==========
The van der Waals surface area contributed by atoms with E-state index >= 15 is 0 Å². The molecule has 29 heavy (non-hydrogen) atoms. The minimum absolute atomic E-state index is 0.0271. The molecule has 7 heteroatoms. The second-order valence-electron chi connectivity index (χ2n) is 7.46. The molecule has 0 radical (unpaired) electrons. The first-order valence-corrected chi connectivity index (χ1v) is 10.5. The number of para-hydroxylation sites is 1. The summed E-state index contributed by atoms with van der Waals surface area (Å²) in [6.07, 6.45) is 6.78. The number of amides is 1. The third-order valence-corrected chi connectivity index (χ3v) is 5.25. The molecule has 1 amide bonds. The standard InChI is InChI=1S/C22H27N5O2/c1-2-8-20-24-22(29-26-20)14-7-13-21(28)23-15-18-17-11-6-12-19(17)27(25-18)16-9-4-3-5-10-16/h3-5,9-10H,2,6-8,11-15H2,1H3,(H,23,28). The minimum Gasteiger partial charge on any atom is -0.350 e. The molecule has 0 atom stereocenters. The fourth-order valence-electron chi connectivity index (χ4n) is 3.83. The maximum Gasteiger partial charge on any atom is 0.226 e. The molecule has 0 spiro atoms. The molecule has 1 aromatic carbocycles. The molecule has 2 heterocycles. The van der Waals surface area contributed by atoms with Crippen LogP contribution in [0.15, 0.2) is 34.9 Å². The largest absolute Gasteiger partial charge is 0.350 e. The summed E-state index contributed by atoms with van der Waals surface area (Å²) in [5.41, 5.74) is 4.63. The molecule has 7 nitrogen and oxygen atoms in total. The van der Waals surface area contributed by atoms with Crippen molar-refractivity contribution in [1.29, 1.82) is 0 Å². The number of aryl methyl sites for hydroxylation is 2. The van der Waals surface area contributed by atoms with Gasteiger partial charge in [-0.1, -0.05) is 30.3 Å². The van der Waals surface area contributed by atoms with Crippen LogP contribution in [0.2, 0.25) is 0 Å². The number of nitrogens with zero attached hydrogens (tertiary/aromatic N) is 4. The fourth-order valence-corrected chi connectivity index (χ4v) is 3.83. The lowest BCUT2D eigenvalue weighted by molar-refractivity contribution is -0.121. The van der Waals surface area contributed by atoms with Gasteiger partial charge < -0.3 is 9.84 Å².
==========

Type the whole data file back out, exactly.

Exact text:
The van der Waals surface area contributed by atoms with E-state index >= 15 is 0 Å². The molecule has 29 heavy (non-hydrogen) atoms. The minimum absolute atomic E-state index is 0.0271. The molecule has 7 heteroatoms. The second-order valence-electron chi connectivity index (χ2n) is 7.46. The molecule has 0 radical (unpaired) electrons. The first-order valence-corrected chi connectivity index (χ1v) is 10.5. The number of para-hydroxylation sites is 1. The summed E-state index contributed by atoms with van der Waals surface area (Å²) in [6.07, 6.45) is 6.78. The number of amides is 1. The third-order valence-corrected chi connectivity index (χ3v) is 5.25. The molecule has 1 amide bonds. The standard InChI is InChI=1S/C22H27N5O2/c1-2-8-20-24-22(29-26-20)14-7-13-21(28)23-15-18-17-11-6-12-19(17)27(25-18)16-9-4-3-5-10-16/h3-5,9-10H,2,6-8,11-15H2,1H3,(H,23,28). The minimum Gasteiger partial charge on any atom is -0.350 e. The molecule has 0 atom stereocenters. The fourth-order valence-electron chi connectivity index (χ4n) is 3.83. The maximum Gasteiger partial charge on any atom is 0.226 e. The molecule has 0 spiro atoms. The molecule has 1 aromatic carbocycles. The molecule has 2 heterocycles. The van der Waals surface area contributed by atoms with Crippen LogP contribution in [0.15, 0.2) is 34.9 Å². The largest absolute Gasteiger partial charge is 0.350 e. The summed E-state index contributed by atoms with van der Waals surface area (Å²) in [5.41, 5.74) is 4.63. The molecule has 7 nitrogen and oxygen atoms in total. The van der Waals surface area contributed by atoms with Crippen molar-refractivity contribution in [1.29, 1.82) is 0 Å². The number of aryl methyl sites for hydroxylation is 2. The van der Waals surface area contributed by atoms with Gasteiger partial charge in [-0.1, -0.05) is 30.3 Å². The van der Waals surface area contributed by atoms with Crippen LogP contribution in [0.2, 0.25) is 0 Å². The number of nitrogens with zero attached hydrogens (tertiary/aromatic N) is 4. The fourth-order valence-corrected chi connectivity index (χ4v) is 3.83. The lowest BCUT2D eigenvalue weighted by molar-refractivity contribution is -0.121. The van der Waals surface area contributed by atoms with Gasteiger partial charge < -0.3 is 9.84 Å².